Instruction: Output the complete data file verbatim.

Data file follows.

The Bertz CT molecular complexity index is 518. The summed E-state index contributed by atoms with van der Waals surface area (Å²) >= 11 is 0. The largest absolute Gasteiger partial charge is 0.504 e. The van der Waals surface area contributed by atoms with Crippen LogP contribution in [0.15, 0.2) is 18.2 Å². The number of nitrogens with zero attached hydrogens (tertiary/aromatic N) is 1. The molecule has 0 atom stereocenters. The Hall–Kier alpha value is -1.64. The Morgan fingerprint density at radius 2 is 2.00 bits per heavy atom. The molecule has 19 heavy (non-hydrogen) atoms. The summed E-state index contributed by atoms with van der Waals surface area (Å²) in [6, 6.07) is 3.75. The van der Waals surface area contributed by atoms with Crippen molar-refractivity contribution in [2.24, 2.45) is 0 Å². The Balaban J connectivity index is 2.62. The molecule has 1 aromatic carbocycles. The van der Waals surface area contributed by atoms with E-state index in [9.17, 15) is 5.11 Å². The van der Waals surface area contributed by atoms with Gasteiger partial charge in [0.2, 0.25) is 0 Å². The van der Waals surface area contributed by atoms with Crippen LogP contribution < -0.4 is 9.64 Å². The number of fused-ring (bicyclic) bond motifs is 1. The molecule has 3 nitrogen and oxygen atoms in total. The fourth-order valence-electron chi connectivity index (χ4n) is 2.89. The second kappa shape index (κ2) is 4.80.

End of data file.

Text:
The Bertz CT molecular complexity index is 518. The summed E-state index contributed by atoms with van der Waals surface area (Å²) >= 11 is 0. The largest absolute Gasteiger partial charge is 0.504 e. The van der Waals surface area contributed by atoms with Crippen LogP contribution in [0.15, 0.2) is 18.2 Å². The number of nitrogens with zero attached hydrogens (tertiary/aromatic N) is 1. The molecule has 0 atom stereocenters. The Hall–Kier alpha value is -1.64. The Morgan fingerprint density at radius 2 is 2.00 bits per heavy atom. The molecule has 19 heavy (non-hydrogen) atoms. The summed E-state index contributed by atoms with van der Waals surface area (Å²) in [6, 6.07) is 3.75. The van der Waals surface area contributed by atoms with Crippen molar-refractivity contribution in [2.24, 2.45) is 0 Å². The Balaban J connectivity index is 2.62. The molecule has 1 aromatic carbocycles. The van der Waals surface area contributed by atoms with E-state index in [9.17, 15) is 5.11 Å². The van der Waals surface area contributed by atoms with Gasteiger partial charge in [0.2, 0.25) is 0 Å². The van der Waals surface area contributed by atoms with Crippen LogP contribution < -0.4 is 9.64 Å². The number of fused-ring (bicyclic) bond motifs is 1. The molecule has 3 nitrogen and oxygen atoms in total. The fourth-order valence-electron chi connectivity index (χ4n) is 2.89. The second kappa shape index (κ2) is 4.80.